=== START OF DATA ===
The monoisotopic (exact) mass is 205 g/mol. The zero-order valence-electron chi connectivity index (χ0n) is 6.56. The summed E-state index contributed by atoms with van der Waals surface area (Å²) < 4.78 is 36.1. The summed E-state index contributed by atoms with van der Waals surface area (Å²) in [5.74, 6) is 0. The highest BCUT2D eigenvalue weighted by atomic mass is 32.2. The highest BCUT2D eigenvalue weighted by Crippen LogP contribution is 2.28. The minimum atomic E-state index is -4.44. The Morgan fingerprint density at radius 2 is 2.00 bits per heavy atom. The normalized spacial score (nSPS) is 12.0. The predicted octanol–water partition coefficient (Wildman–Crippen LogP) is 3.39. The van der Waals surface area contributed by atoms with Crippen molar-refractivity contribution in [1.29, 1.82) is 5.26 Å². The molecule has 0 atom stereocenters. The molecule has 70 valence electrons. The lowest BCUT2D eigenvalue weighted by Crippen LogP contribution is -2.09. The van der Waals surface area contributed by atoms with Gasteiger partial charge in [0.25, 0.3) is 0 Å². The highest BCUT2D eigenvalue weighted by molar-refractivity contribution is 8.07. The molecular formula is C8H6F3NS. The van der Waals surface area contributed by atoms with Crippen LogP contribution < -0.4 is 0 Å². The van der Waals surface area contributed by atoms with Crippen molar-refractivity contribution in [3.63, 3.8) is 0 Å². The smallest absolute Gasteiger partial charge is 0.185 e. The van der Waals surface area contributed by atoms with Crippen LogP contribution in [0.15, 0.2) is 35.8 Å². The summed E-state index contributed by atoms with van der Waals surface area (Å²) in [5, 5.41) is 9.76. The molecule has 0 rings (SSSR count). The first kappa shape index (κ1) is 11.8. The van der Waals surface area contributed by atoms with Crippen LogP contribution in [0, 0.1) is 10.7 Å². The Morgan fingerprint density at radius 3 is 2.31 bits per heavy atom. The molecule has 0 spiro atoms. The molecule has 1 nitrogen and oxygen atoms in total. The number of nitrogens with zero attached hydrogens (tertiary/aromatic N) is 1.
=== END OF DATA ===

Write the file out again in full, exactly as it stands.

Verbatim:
The monoisotopic (exact) mass is 205 g/mol. The zero-order valence-electron chi connectivity index (χ0n) is 6.56. The summed E-state index contributed by atoms with van der Waals surface area (Å²) < 4.78 is 36.1. The summed E-state index contributed by atoms with van der Waals surface area (Å²) in [5.74, 6) is 0. The highest BCUT2D eigenvalue weighted by atomic mass is 32.2. The highest BCUT2D eigenvalue weighted by Crippen LogP contribution is 2.28. The minimum atomic E-state index is -4.44. The Morgan fingerprint density at radius 2 is 2.00 bits per heavy atom. The normalized spacial score (nSPS) is 12.0. The predicted octanol–water partition coefficient (Wildman–Crippen LogP) is 3.39. The van der Waals surface area contributed by atoms with Crippen molar-refractivity contribution in [1.29, 1.82) is 5.26 Å². The molecule has 0 atom stereocenters. The molecule has 70 valence electrons. The lowest BCUT2D eigenvalue weighted by Crippen LogP contribution is -2.09. The van der Waals surface area contributed by atoms with Gasteiger partial charge in [0.25, 0.3) is 0 Å². The highest BCUT2D eigenvalue weighted by molar-refractivity contribution is 8.07. The molecular formula is C8H6F3NS. The van der Waals surface area contributed by atoms with Crippen LogP contribution < -0.4 is 0 Å². The van der Waals surface area contributed by atoms with Crippen molar-refractivity contribution in [3.63, 3.8) is 0 Å². The smallest absolute Gasteiger partial charge is 0.185 e. The van der Waals surface area contributed by atoms with Crippen LogP contribution in [0.15, 0.2) is 35.8 Å². The summed E-state index contributed by atoms with van der Waals surface area (Å²) in [5, 5.41) is 9.76. The molecule has 0 rings (SSSR count). The first kappa shape index (κ1) is 11.8. The van der Waals surface area contributed by atoms with Crippen LogP contribution in [0, 0.1) is 10.7 Å². The Morgan fingerprint density at radius 3 is 2.31 bits per heavy atom. The molecule has 0 spiro atoms. The molecule has 1 nitrogen and oxygen atoms in total. The number of nitrogens with zero attached hydrogens (tertiary/aromatic N) is 1.